Mountain Top Heritage Days brings together area communities

June 26, 2011|By C.J. LOVELACE |
  • Brad Coyle of Cascade stands next to the antique ice cream-making equipment that he and his father, George, used over the weekend at Mountain Top Heritage Days. They operate under the name Pappy's Antique Creamery.
By C.J. Lovelace/Staff Writer

BLUE RIDGE SUMMIT, Pa. — A decommissioned military base came alive with local culture this past weekend for the Mountain Top Heritage Days festival.

The two-day event started with a parade Saturday morning, and featured 60 craft and business vendors, 15 food vendors and lots to do for the whole family at the former Fort Ritchie Army base.

Bill Carter, chairman of the One Mountain Foundation, which is the umbrella organization for the festival, said the event typically draws 10,000 to 15,000 people from four intersecting counties — Washington and Frederick in Maryland and Adams and Franklin in Pennsylvania — at the top of Blue Ridge Summit each year.

“The event is to help nonprofits,” Carter said Sunday. “There are four different churches, two fire companies and the Sons of the American Legion … they set up food wares and whatever they make is theirs to keep.

“The churches, especially, make more money in these two days than they can through any fundraiser throughout the year, so the whole purpose is to give the nonprofits a boost,” he said.

Jeff Mitchell, president of Blue Ridge Summit Fire and Rescue Squad, said the company has been participating since the event began right on its front lawn at the corner of Pa. 16 and Monterey Lane.

“I think it’s a good thing for the communities to get together and come out, have a social time with one another and just have good fellowship,” Mitchell said, taking a break from flipping hamburgers at the squad’s food stand. “We enjoy coming over here. It’s good public relations for us.”

The Smithsburg Volunteer Fire Department also benefits from the event.

The event has expanded each year and has been held at Fort Ritchie the past three years, Carter said. It started on the front lawn of Blue Ridge Summit Fire and moved to its carnival grounds before coming to the former military base.

“We simply had nowhere else to have it,” he said.

Standing with his wife, Chris, and 11-year-old son, Nick, Brian Eberhart of Hagerstown visited the event with his family on a whim.

“It was a good find,” he said as his other son, Ethan, 8, jumped around on a children’s inflatable bounce.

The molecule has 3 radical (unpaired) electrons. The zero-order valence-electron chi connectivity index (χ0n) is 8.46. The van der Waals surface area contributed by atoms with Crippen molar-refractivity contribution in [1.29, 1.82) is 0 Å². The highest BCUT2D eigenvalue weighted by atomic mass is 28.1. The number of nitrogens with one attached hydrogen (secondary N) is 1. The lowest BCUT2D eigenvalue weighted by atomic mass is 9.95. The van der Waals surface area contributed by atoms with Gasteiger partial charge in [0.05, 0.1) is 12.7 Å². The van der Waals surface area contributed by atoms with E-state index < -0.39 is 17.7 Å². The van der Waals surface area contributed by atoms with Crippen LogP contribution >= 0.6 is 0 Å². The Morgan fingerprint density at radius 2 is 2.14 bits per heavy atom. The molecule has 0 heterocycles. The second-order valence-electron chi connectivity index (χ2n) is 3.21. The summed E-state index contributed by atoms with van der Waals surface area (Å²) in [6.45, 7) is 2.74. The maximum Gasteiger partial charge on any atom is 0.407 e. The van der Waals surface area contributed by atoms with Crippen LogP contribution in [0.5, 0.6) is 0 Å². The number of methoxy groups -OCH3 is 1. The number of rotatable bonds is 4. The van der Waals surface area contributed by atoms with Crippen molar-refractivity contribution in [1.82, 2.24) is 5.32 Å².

Numerous inflatables were set up near the center of the grounds with craft and food vendors around the outside. Also near the center was a stage, where numerous bands entertained crowds throughout the weekend.

George Coyle and his son, Brad, of Cascade, were making old-fashioned ice cream at their vendor stand Sunday. The duo, operating under the name Pappy’s Antique Creamery, uses machines from the early 1900s to create an old-timey feel.

“We started making ice cream at the house and a couple people said it was so good, so we decided to come out here,” Coyle said. “It’s a pretty nice event.”

Standing in the craft vendor area, Swan Reynolds of Sabillasville, Md., stood by as Jenna Proffitt, 5, got her face painted.

“It’s great,” Reynolds said of the festival. “It’s a lot of fun.”

Another attraction in the vendor area was the work of Chain Effect, a local chainsaw art and creative signs company that had custom sculptures on display. Jason Stoner of Fairfield, Pa., was standing by as his co-worker, Joe Stebbing of Frederick, Md., worked on a wood-sculpted eagle.

Stoner said he enjoys sculpting things out of wood, adding that it’s just like any other type of artwork.

“Instead of using a pencil, you’re using a chainsaw on a chunk of wood,” he said.

Other attractions included an authentic Civil War encampment with re-enactors, as well as boat and canoe rides on Fort Ritchie’s lake. The highlight of the entire weekend was the fireworks show Saturday night that drew around 7,000 people, Carter said.

“The show was fabulous,” he said.

Also on Saturday, visitors got the chance to go on helicopter rides, which were a big hit.

A church service was held Sunday morning, which about 200 people attended, Carter said.

Above everything else though, Carter thanked his sponsors — Pen Mar Development Corp., Corporate Offices Property Trust, ISP Minerals, Inc., Hagerstown-Washington County Visitors Bureau, McGlaughlin’s Heating and LP Gas and Mountain Gate restaurant — as well as the more than 100 volunteers who helped make the event a success once again.

“We could not do this without the support of our volunteers,” he said.


Editor's note: This story was edited June 27, 2011, to correct George Coyle's first name.

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